Michael: Christina, it’s great talking to you, let us start with our entry question: where do you live?
Christina: Hi Michael, I love to have a chat. Actually, I live in an apartment in Oslo.
Michael: What made you join the EV movement?
Christina: Pretty early on in 2007 my first job started with the Norwegian Automobile Federation. They wanted to hire a political advisor who was going to be responsible for environmental issues. I finally worked there for almost seven years. In this time, I also came in contact with the first electric vehicles and drove my first electric car in 2007. It’s actually the same year I ran out of electricity with a car for the very first time, something that has happened many times to me since then (smiling).
After a few years I started collaborating with the Norwegian EV Association (Norsk elbilforening). At that point they had 3 people working there, but these guys knew all the technical stuff. In 2011 or 2012 or so, we started talking to car importers, arguing they can’t only talk about maximum range but also communicate what the minimum range of an electric vehicle is. We collaborated in such a practical way in order to have this information on our webpage, instead of saying “this is maximum range of an electric car”, we said: “the range of this e-car is from here to there.” Very pragmatic in these days.
Michael: Working for automotive associations in Norway means, that you always were a real car buff?
Christina: (she laughs) No, actually the contrary is true. I got interested in technology and interested in cars only over time. Before I had never been interested in cars. I didn’t start at the Association because I loved cars, but I started because of politics and environmental issues. Then after seven years I applied for the job as secretary general in 2014 for the EV Association. At that time there were 4 people working there, number 5 was hired just before me, so I started as number 6 in the organization.
I remember very well when I went to the interview: crappy offices, right in the center of Oslo, these geeky guys, paper, it was very messy there, but they were cool. Just to explain again: at the Norwegian Automobile Federation there were about 500,000 members, everything was in place. But after my interview I believed in the new world, I said to myself “this is the future” and so I made that shift. I didn’t have any experience in being a manager, but I wanted to go in that direction and the EV Association wanted someone who knew the lobbying part, so that was my way in.
Michael: So, you have been with the EV Association for almost seven years now.
Christina: Yes indeed, I started on the 1st of June 2014, almost 7 years ago, and we’ve grown from less than 10,000 members to above 85,000 members and we will very soon be 40 employees. It’s been a lot of work, not just being the main spokesperson in media but also building the organization and culture.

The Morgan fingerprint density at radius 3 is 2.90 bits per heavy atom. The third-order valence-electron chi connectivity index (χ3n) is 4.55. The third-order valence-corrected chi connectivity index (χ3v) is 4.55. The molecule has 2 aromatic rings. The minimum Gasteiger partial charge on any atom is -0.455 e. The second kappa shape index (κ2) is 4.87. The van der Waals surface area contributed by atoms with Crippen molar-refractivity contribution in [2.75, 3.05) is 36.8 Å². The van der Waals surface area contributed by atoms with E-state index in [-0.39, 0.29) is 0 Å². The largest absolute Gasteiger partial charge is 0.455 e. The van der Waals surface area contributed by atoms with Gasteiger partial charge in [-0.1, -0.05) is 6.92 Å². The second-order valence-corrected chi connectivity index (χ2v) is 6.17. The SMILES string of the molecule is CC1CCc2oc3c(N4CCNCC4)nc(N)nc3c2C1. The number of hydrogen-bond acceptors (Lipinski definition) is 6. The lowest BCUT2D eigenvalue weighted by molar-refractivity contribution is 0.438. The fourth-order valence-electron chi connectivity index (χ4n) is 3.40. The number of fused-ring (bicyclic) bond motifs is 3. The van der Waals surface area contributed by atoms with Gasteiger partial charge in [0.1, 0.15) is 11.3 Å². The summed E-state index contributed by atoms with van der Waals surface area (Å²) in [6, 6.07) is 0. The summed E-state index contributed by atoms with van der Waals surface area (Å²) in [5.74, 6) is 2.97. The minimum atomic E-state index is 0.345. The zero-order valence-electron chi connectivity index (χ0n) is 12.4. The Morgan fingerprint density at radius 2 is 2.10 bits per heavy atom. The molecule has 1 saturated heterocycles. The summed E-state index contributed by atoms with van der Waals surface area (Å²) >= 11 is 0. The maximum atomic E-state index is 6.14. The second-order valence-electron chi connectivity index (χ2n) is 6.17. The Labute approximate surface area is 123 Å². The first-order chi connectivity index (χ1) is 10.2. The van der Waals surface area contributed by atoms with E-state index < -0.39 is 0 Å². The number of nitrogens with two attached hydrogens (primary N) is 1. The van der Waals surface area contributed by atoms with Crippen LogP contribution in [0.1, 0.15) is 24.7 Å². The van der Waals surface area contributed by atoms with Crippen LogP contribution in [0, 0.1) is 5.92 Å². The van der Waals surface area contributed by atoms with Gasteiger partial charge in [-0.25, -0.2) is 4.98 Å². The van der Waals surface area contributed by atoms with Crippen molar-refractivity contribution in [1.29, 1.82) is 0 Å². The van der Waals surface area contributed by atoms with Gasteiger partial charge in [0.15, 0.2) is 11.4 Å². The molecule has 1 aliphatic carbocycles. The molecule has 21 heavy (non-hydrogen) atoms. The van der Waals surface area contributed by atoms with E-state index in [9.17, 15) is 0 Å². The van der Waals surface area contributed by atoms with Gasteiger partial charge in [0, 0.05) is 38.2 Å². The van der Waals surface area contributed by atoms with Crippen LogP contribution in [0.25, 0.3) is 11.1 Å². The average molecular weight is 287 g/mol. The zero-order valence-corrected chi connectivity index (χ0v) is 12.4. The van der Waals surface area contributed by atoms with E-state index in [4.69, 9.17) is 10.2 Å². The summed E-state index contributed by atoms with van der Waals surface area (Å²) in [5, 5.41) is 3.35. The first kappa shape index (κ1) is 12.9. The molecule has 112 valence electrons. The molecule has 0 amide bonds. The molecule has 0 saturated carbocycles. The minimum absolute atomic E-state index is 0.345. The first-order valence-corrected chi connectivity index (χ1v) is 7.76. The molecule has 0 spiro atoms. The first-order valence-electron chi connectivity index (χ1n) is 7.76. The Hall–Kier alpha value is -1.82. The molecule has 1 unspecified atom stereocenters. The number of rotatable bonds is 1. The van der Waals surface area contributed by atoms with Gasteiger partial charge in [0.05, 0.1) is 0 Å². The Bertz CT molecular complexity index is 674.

The main thing in my eyes is getting the right people in. I always say “my best asset is, that I’m good at hiring people.” Sometimes I think I must have some EV God looking down on me because sometimes I feel like I’ve been so lucky with the choices that I’ve made or how things have developed, because it could have gone in a completely different direction.
Michael: Apart from joining the EV Association, when did it really make click with you and when were you convinced the EVs would become a success?
Christina: That was the first time I drove a Nissan LEAF through London. This was my moment! It must have been in 2010. That’s when I understood that this is happening. Everyone always said no, no, it’s never going to take off and driving through London I realized: this is happening, this will work, just give it some time, this is going to happen!
A lot of journalists were invited to London and I was one of them. I think Nissan should get a lot of praise for what they did. If you look at the total electric car fleet in Norway today, the Nissan LEAF is the most sold car. They’ve just celebrated 60,000 LEAFs in Norway, which means we have almost 2% of all passenger cars in Norway as a Nissan LEAF. In total we have about 2.8 million passenger cars. Everybody always talks about Tesla and obviously there are a few Teslas here as well, but the car model that is most common is the Nissan.
That’s it for the first part of our interview with Christina from Oslo, focusing on her career and how she engineered Norway’s EV success. From employee number six to 85,000 members in the Norwegian EV Association within a few years, Christina’s story is truly inspiring. On the second part of the interview, we had the chance to find out about her personal experiences with electric vehicles, how Christina’s family see her mission and, what she did after running out of power with an EV. Stay tuned and read the 2nd part of our interview with Christina Bu tomorrow, here on MOTION.
(Click here for Part 2 of our chat with Christina Bu)